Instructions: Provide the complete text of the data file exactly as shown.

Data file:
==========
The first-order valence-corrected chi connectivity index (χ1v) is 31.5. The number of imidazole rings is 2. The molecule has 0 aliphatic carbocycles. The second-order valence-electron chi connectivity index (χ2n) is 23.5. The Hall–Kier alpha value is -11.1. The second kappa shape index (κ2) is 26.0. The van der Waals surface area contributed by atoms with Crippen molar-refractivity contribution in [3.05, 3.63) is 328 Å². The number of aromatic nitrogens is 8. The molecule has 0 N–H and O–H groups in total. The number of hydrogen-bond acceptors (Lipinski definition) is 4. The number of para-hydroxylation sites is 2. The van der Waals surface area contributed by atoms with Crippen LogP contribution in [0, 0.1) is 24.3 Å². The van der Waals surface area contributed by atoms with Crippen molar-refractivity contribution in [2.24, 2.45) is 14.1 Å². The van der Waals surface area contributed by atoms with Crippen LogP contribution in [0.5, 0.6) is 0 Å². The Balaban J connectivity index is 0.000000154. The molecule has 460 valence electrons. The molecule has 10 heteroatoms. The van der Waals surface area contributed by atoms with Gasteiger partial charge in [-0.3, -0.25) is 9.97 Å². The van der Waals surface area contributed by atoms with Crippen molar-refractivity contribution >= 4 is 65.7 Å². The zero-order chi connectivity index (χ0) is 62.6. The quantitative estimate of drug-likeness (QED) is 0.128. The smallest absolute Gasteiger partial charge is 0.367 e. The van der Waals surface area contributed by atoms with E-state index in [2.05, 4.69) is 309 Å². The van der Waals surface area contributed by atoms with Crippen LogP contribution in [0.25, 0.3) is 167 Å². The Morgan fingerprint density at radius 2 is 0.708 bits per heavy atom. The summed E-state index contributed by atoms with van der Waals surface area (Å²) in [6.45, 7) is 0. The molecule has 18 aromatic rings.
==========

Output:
The first-order valence-corrected chi connectivity index (χ1v) is 31.5. The number of imidazole rings is 2. The molecule has 0 aliphatic carbocycles. The second-order valence-electron chi connectivity index (χ2n) is 23.5. The Hall–Kier alpha value is -11.1. The second kappa shape index (κ2) is 26.0. The van der Waals surface area contributed by atoms with Crippen molar-refractivity contribution in [3.05, 3.63) is 328 Å². The number of aromatic nitrogens is 8. The molecule has 0 N–H and O–H groups in total. The number of hydrogen-bond acceptors (Lipinski definition) is 4. The number of para-hydroxylation sites is 2. The van der Waals surface area contributed by atoms with Crippen LogP contribution in [0, 0.1) is 24.3 Å². The van der Waals surface area contributed by atoms with Crippen molar-refractivity contribution in [2.24, 2.45) is 14.1 Å². The van der Waals surface area contributed by atoms with Crippen LogP contribution in [0.5, 0.6) is 0 Å². The Balaban J connectivity index is 0.000000154. The molecule has 460 valence electrons. The molecule has 10 heteroatoms. The van der Waals surface area contributed by atoms with Gasteiger partial charge in [-0.3, -0.25) is 9.97 Å². The van der Waals surface area contributed by atoms with Crippen molar-refractivity contribution >= 4 is 65.7 Å². The zero-order chi connectivity index (χ0) is 62.6. The quantitative estimate of drug-likeness (QED) is 0.128. The smallest absolute Gasteiger partial charge is 0.367 e. The van der Waals surface area contributed by atoms with E-state index in [2.05, 4.69) is 309 Å². The van der Waals surface area contributed by atoms with Crippen LogP contribution in [0.25, 0.3) is 167 Å². The Morgan fingerprint density at radius 2 is 0.708 bits per heavy atom. The summed E-state index contributed by atoms with van der Waals surface area (Å²) in [6.45, 7) is 0. The molecule has 18 aromatic rings.